Choose Yin

save the world

“Our planet will be saved by women not men. Men think they can solve their problems through violence. Jesus, Gandhi and other great souls knew that men have no fear of violence – they’ve been killing since Cain and Abel. So they conquered men by acting like women. They brought yin to the planet, not more yang, and that’s how our planet will be saved.

You can do this too. Choose Yin. Start small. Decide to harm no living thing, including yourself, in thought, word or deed for one hour. Then extend it for two hours. Then perhaps for an entire morning.”

by Sister Mary Ann Kelley.
Taken from Soul To Soul by John Mundahl

This is such a strong statement by Sister Mary Ann.

It isn’t easy to choose yin over yang in a world that dismisses gentleness, and often sees softness as weakness. There is violence everywhere – in a world at war, the news, sports, entertainment and the media. In the words we hear and use, and even in our self talk.

yin tang of nature

Yang is everywhere. Yet as the Yin Yang symbol shows, both are a part of the natural balance of life. We cannot have one over the other. But we can choose which to embrace more in our lives.

I like to think that choosing Yin brings the world back into balance.

Tonight I start a Yin Yoga Teacher Training weekend at Hummingbird Yoga and Massage in Bryn Mawr.

May we all embrace this nourishing peaceful side of ourselves in the learning ahead.

Namaste

Follow the Conflict

conflict

“We feel conflict. 

The conflict we feel is not a problem.

It is a messenger.

We do not need help; we need only understand that there is no choice in life but to follow the conflict where it takes us.

If we are prepared to go there, we may discover the actuality of self and the nature of our sorrow.”

~ Steven Harrison

This is a message I wish I had heard many years ago. Although, to be frank, I probably would not have been ready to hear it.

All emotions are messengers and reflect a deeper state of our being. As long as we avoid looking at the uncomfortable ones we limit our growth and ability to connect fully to our higher Self and life.

Our ego mind will tell us we shouldn’t be feeling these feelings and judge us for not being better than this.

Yet it isn’t a problem. There is no better or worse.

Let go of judging how you think you should be.

Allow your mind to be open to it. And then your heart.

Be kind and compassionate towards yourself, until you are ready to follow where the feeling takes you.

Beyond conflict is love.

Namaste

Acceptance of the Unacceptable

“Acceptance of the unacceptable is the greatest source of grace in this world.”

Eckhart Tolle

Isn’t it funny how certain quotes and wisdom show up just when we need them the most? I recall, some time ago when I had a hard time accepting how things were. I had unexpected news that meant my vision for the future was no longer possible. What I thought was “for sure” became “no way”.

There was shock and uncertainty;  concerns about others; a sense of loss and sadness; a letting go of a future dream; and lots of turbulent emotions.  So much was out of my control and I really struggled because I couldn’t accept it. There was no grace here folks!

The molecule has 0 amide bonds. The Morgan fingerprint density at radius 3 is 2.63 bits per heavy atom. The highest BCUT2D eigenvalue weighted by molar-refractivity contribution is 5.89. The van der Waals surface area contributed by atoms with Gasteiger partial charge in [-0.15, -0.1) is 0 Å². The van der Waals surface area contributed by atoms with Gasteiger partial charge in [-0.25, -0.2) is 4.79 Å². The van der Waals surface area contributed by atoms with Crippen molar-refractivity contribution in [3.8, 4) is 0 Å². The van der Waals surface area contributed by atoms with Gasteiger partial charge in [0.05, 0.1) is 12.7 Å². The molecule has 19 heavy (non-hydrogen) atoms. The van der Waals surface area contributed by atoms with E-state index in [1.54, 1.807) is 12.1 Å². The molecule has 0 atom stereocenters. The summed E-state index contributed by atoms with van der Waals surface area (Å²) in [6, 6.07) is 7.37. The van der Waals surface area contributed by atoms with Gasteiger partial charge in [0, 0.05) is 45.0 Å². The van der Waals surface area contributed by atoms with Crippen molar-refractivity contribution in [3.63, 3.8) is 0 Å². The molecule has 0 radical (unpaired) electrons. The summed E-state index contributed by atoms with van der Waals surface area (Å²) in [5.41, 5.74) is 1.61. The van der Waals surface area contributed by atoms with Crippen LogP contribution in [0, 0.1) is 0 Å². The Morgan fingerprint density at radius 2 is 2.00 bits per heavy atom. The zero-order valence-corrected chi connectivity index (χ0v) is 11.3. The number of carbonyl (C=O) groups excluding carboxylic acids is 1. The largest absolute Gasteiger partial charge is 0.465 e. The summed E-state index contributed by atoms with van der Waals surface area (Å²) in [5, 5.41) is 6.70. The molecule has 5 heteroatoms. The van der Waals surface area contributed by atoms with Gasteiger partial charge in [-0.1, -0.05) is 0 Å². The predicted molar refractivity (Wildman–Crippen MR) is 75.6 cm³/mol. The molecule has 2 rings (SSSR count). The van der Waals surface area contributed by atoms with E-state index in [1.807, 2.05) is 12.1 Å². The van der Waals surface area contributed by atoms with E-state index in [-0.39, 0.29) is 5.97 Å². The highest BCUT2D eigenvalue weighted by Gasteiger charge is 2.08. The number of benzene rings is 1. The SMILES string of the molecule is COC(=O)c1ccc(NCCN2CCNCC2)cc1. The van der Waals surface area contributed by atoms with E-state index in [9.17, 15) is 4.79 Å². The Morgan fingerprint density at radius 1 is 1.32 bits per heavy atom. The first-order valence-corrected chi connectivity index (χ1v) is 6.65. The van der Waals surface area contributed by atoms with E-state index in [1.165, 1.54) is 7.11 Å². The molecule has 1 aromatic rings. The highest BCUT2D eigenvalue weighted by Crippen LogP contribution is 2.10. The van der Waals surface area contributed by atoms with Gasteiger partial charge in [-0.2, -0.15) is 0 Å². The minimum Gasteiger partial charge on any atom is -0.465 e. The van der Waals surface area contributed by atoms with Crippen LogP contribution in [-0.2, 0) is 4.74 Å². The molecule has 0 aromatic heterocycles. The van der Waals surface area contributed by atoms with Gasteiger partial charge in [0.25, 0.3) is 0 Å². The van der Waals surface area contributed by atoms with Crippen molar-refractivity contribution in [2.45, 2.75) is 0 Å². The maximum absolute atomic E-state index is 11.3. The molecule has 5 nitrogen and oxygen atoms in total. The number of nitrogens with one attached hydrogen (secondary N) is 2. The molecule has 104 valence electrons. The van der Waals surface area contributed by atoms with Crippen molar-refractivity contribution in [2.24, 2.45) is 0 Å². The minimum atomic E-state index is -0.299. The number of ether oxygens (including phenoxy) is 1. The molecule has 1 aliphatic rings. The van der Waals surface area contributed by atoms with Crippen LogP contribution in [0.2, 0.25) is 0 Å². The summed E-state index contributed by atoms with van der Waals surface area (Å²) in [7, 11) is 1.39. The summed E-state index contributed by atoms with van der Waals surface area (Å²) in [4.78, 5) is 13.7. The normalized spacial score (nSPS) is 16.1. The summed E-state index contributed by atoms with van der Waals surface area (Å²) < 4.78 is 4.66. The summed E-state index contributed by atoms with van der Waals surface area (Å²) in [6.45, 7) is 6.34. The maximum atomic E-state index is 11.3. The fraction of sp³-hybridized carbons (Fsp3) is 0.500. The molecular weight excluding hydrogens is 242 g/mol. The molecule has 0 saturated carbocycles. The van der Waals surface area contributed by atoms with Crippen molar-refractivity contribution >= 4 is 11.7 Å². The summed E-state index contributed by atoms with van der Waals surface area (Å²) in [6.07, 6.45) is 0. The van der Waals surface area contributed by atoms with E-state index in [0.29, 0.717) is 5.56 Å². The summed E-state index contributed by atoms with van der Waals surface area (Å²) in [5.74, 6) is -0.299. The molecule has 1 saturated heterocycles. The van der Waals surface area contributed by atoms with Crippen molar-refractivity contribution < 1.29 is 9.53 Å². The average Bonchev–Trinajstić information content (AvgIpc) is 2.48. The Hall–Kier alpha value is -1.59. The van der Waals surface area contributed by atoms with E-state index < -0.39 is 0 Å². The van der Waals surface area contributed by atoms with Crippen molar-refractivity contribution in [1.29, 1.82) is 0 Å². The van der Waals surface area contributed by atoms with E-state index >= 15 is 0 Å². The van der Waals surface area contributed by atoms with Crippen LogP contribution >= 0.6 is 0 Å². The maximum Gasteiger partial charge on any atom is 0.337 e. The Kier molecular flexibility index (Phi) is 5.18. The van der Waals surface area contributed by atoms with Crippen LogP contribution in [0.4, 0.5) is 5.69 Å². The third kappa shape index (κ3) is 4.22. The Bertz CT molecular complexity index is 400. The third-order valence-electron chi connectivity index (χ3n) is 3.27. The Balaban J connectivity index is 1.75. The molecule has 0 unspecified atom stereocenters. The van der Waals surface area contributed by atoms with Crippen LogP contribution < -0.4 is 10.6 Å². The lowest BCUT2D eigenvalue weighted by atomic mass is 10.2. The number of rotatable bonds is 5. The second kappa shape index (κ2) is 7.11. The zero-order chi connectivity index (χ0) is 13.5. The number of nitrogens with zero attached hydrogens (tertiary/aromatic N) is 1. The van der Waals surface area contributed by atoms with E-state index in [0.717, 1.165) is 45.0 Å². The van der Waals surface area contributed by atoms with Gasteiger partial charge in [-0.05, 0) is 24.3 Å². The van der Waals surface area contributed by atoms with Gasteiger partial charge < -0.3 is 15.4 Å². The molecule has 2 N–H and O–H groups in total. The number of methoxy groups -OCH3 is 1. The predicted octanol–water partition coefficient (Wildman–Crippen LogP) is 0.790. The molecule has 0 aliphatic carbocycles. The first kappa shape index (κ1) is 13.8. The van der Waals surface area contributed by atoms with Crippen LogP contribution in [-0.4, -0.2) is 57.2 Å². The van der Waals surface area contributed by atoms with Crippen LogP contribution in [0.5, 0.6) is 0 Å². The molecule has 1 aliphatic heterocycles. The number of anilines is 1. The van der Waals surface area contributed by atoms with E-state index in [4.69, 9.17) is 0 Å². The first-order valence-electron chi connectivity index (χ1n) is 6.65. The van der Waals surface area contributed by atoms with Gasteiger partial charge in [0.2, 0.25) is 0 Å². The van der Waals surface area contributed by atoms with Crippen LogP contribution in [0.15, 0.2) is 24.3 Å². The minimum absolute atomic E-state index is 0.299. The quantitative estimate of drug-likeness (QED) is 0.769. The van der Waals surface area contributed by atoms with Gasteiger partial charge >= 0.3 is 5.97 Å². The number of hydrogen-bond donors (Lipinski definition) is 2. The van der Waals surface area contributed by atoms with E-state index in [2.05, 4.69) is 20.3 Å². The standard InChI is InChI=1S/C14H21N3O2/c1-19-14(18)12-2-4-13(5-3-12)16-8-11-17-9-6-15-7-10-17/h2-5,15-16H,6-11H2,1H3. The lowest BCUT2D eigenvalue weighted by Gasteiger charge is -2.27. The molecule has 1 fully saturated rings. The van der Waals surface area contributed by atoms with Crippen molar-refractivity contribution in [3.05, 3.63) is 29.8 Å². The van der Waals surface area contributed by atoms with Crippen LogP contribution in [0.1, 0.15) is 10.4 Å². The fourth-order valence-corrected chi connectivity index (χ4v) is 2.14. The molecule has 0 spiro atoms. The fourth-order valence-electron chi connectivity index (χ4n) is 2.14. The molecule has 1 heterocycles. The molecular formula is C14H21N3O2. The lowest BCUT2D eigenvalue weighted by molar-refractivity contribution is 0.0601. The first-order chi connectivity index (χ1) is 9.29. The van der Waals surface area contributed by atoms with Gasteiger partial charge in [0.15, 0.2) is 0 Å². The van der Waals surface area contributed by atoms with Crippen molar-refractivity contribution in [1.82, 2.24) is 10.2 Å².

woman-holding-white-balloon-3064615

So, what is grace … and how do we find it when life throws us unexpected challenges or dashes our dreams? When we find ourselves in life’s lows?

I appreciate these words of wisdom from Adyshanti’s “Falling into Grace”.

“Grace is something that comes to us when we somehow find ourselves completely available, when we become open hearted and open minded, and are willing to entertain the possibility that we may not know what we think we know.

In this gap of not knowing, in the suspension of any conclusion, a whole other element of life and reality can rush in. This is what I call grace. It’s that moment of “ah-ha” – a moment of recognition when we realize something that previously we never could quite imagine.

… Somehow the  difficult situations in our lives have a way of opening our hearts and minds the most. Its the challenging moments that often offer the greatest opportunities for growth and the transformation of consciousness.”

Finding grace and opening up to accept what is, comes when we fully embrace everything that is alive in us in that moment. 

Some people choose to divert their mind into positive thinking to counteract the negative feelings. I’m not a believer of this, as all feelings and emotions are a part of who we are as human beings. I spent a big part of my life looking for the positive and denying the negative … while the deepest part of me was aching. Embracing all part of ourselves is the key to our personal growth and evolution as spiritual beings.

Here are guidelines I discovered from a variety of spiritual teachers and psychotherapists:

✳ Name what is happening. Be as factual as you can.

✳ What stories are you telling myself about this unacceptable moment?

✳ What are you feeling in your body. What emotions are coming up? Embrace your whole body experience.

✳ Make space for whatever comes up.

✳ Notice how the mind jumps in with judgments and negative thoughts. Make space for these too.

✳ Embrace everything that is alive in you. Let yourself feel.

✳ Notice if there is a part of you that wants the pain to go away – to fix it rather than accepting it.

✳ Embrace it all and let it in. This is a part of you.